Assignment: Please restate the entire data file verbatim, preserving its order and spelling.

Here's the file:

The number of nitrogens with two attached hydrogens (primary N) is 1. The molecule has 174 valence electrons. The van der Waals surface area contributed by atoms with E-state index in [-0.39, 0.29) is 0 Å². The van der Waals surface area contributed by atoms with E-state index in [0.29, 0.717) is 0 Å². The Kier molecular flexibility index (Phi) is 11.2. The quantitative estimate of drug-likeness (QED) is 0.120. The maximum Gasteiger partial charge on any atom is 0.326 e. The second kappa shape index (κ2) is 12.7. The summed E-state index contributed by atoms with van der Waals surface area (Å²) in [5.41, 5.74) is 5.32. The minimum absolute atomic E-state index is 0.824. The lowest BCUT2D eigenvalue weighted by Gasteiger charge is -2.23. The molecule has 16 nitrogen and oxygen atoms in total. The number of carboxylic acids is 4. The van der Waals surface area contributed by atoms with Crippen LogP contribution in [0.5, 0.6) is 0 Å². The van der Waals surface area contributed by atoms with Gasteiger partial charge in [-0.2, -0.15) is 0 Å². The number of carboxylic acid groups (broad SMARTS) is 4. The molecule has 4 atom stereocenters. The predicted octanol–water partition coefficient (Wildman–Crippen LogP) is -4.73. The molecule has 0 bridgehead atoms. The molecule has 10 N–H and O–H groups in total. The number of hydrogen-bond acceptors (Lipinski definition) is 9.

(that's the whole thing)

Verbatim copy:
The number of nitrogens with two attached hydrogens (primary N) is 1. The molecule has 174 valence electrons. The van der Waals surface area contributed by atoms with E-state index in [-0.39, 0.29) is 0 Å². The van der Waals surface area contributed by atoms with E-state index in [0.29, 0.717) is 0 Å². The Kier molecular flexibility index (Phi) is 11.2. The quantitative estimate of drug-likeness (QED) is 0.120. The maximum Gasteiger partial charge on any atom is 0.326 e. The second kappa shape index (κ2) is 12.7. The summed E-state index contributed by atoms with van der Waals surface area (Å²) in [5.41, 5.74) is 5.32. The minimum absolute atomic E-state index is 0.824. The lowest BCUT2D eigenvalue weighted by Gasteiger charge is -2.23. The molecule has 16 nitrogen and oxygen atoms in total. The number of carboxylic acids is 4. The van der Waals surface area contributed by atoms with Crippen LogP contribution in [0.5, 0.6) is 0 Å². The van der Waals surface area contributed by atoms with Gasteiger partial charge in [-0.2, -0.15) is 0 Å². The number of carboxylic acid groups (broad SMARTS) is 4. The molecule has 4 atom stereocenters. The predicted octanol–water partition coefficient (Wildman–Crippen LogP) is -4.73. The molecule has 0 bridgehead atoms. The molecule has 10 N–H and O–H groups in total. The number of hydrogen-bond acceptors (Lipinski definition) is 9.